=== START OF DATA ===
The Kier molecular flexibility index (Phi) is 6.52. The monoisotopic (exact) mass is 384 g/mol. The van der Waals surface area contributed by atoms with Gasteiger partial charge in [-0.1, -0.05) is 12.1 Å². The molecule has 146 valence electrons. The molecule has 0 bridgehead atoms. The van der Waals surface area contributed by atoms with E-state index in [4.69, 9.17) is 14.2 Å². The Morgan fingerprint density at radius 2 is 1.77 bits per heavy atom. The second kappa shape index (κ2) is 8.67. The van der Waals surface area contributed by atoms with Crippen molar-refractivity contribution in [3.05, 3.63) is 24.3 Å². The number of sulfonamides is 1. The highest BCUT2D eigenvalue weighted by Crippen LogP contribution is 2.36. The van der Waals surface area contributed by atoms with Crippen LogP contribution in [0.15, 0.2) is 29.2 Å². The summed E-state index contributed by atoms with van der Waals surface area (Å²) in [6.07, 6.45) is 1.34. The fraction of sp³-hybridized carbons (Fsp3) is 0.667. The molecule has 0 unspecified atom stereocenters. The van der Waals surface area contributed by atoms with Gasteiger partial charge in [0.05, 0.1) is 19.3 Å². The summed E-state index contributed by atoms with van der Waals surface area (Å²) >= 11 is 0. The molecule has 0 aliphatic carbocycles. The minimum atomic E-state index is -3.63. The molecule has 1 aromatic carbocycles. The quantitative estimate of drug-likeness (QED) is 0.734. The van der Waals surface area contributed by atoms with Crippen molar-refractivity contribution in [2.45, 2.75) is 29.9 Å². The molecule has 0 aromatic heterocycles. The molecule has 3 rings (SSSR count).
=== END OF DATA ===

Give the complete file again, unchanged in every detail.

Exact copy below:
The Kier molecular flexibility index (Phi) is 6.52. The monoisotopic (exact) mass is 384 g/mol. The van der Waals surface area contributed by atoms with Gasteiger partial charge in [-0.1, -0.05) is 12.1 Å². The molecule has 146 valence electrons. The molecule has 0 bridgehead atoms. The van der Waals surface area contributed by atoms with E-state index in [4.69, 9.17) is 14.2 Å². The Morgan fingerprint density at radius 2 is 1.77 bits per heavy atom. The second kappa shape index (κ2) is 8.67. The van der Waals surface area contributed by atoms with Crippen molar-refractivity contribution in [3.05, 3.63) is 24.3 Å². The number of sulfonamides is 1. The highest BCUT2D eigenvalue weighted by Crippen LogP contribution is 2.36. The van der Waals surface area contributed by atoms with Crippen LogP contribution in [0.15, 0.2) is 29.2 Å². The summed E-state index contributed by atoms with van der Waals surface area (Å²) in [6.07, 6.45) is 1.34. The fraction of sp³-hybridized carbons (Fsp3) is 0.667. The molecule has 0 unspecified atom stereocenters. The van der Waals surface area contributed by atoms with Gasteiger partial charge in [0.05, 0.1) is 19.3 Å². The summed E-state index contributed by atoms with van der Waals surface area (Å²) >= 11 is 0. The molecule has 0 aliphatic carbocycles. The minimum atomic E-state index is -3.63. The molecule has 1 aromatic carbocycles. The quantitative estimate of drug-likeness (QED) is 0.734. The van der Waals surface area contributed by atoms with Crippen molar-refractivity contribution in [2.45, 2.75) is 29.9 Å². The molecule has 0 aromatic heterocycles. The molecule has 3 rings (SSSR count).